Animated GIF images have become an art of its own, with funny scenes and memes flooding the internet. Animated GIFs are also useful to us geeks, for example for showing interactive terminal output. When there is not enough content to warrant entire video but you still need moving picture, animated GIF is what you need. So today we will show three ways you can create GIFs using open source Linux software.
Lets first install the software we need. We need above mentioned screen casting software, and we also need imagemagick and mplayer. So lets install them.
sudo apt-get install imagemagick mplayer gtk-recordmydesktop
Next we use recordmyDesktop software to record terminal window while we execute some command. We will keep it simple so we will just ping google. When that is recorded, and file is saved in
~/Videos/mygif.ogv we move to next step. First cd into videos directory.
Then we need to dissemble the video to frames
miki@miki-X550JK:~/Videos$ mplayer -ao null mygif.ogv -vo jpeg:outdir=/home/miki/Videos/img_mygif
It will play video and start the process, at the end of witch we will have images in the ~/Videos/img_mygif directory. You can enter that directory and delete some of the images on start and the end in order to make GIF shorter.
To create actual GIF, we need to use imagemagick to fuse images back together in GIF format. It is very resource intensive task, it can throw down to knees even most powerful ones of machines, so we will use options to limit usage of resources, which will in turn make the process take more time. But at least you wont end up with completely unresponsive system. The options for limiting are -limit memory 1 -limit map 1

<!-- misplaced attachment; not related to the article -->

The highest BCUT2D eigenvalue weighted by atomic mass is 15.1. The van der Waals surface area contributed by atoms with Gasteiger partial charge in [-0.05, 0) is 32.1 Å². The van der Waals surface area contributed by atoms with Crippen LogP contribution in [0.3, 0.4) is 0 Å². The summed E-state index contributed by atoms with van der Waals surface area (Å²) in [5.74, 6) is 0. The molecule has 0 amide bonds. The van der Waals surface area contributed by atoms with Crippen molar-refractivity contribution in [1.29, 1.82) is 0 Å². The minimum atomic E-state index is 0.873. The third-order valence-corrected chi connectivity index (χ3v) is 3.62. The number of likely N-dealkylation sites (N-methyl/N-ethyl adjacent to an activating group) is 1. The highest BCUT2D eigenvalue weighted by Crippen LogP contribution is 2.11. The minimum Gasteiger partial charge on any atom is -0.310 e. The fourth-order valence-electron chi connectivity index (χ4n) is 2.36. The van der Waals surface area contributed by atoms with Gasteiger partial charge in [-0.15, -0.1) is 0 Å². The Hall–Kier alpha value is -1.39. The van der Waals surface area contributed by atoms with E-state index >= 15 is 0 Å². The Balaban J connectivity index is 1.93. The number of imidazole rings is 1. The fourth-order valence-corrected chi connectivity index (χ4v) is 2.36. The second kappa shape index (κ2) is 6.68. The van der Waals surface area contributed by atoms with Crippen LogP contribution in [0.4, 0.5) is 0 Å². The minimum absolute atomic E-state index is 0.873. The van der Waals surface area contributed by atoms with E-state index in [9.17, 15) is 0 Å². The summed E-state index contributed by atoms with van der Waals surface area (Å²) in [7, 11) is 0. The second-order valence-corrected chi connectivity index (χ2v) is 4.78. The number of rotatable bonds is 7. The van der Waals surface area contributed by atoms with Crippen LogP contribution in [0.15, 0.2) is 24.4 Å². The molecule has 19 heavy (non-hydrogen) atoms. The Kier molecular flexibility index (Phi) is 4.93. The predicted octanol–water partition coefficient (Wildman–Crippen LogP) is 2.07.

convert -limit memory 1 -limit map 1 /home/miki/Videos/img_mygif/* final.gif
In order to make the gif smaller we can optimize it
convert -limit memory 1 -limit map 1 final.gif -fuzz 10% -layers Optimize final_optimzed.gif
And here is the final GIF:
Using Byzanz to make GIF
Byzanz is another software which can greatly simplify the creation of the GIFs. First, off course we need to install Byzanz.
sudo apt install byzanz
We can right away start by making a GIF
byzanz-record --duration=5 --x=500 --width=250 --height=100 newgif.gif
The most challenging part here is actually fitting the right area of the screen to capture. The options width and height need to be tested several times before you get the right alignment. Here are the options and the syntax of byzanz-record command:
miki@miki-X550JK:~$ byzanz-record --help
byzanz-record [OPTION...] record your current desktop session
-?, --help Show help options
--help-all Show all help options
--help-gtk Show GTK+ Options
-d, --duration=SECS Duration of animation (default: 10 seconds)
-e, --exec=COMMAND Command to execute and time
--delay=SECS Delay before start (default: 1 second)
-c, --cursor Record mouse cursor
-a, --audio Record audio
-x, --x=PIXEL X coordinate of rectangle to record
-y, --y=PIXEL Y coordinate of rectangle to record
-w, --width=PIXEL Width of recording rectangle
-h, --height=PIXEL Height of recording rectangle
-v, --verbose Be verbose
--display=DISPLAY X display to use
Using peek to make GIF
Peek is great piece of software that enables you to quickly record GIFs by selecting and recording piece of screen. To get peek
To get dependancies
sudo apt install libsdl1.2debian ffmpeg
Installing the package
sudo dpkg -i peek-0.7.2-Linux.deb
And start the peek
It will give you frame like this
You can easily use this frame to get piece of the screen and record GIF there. For example I will Peek into terminal again.
There we have three ways to make animated GIFs in Ubuntu. First method, using imagemagick, is also useful if you have video from internet, ie, not made by yourself. Second and third method rely on you making the screencast on your computer. You can pick methods based on your needs and preference, and generally all three can get you the same result. This was all for today's article, thank you for reading.
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Filed Under : OPEN SOURCE TOOLS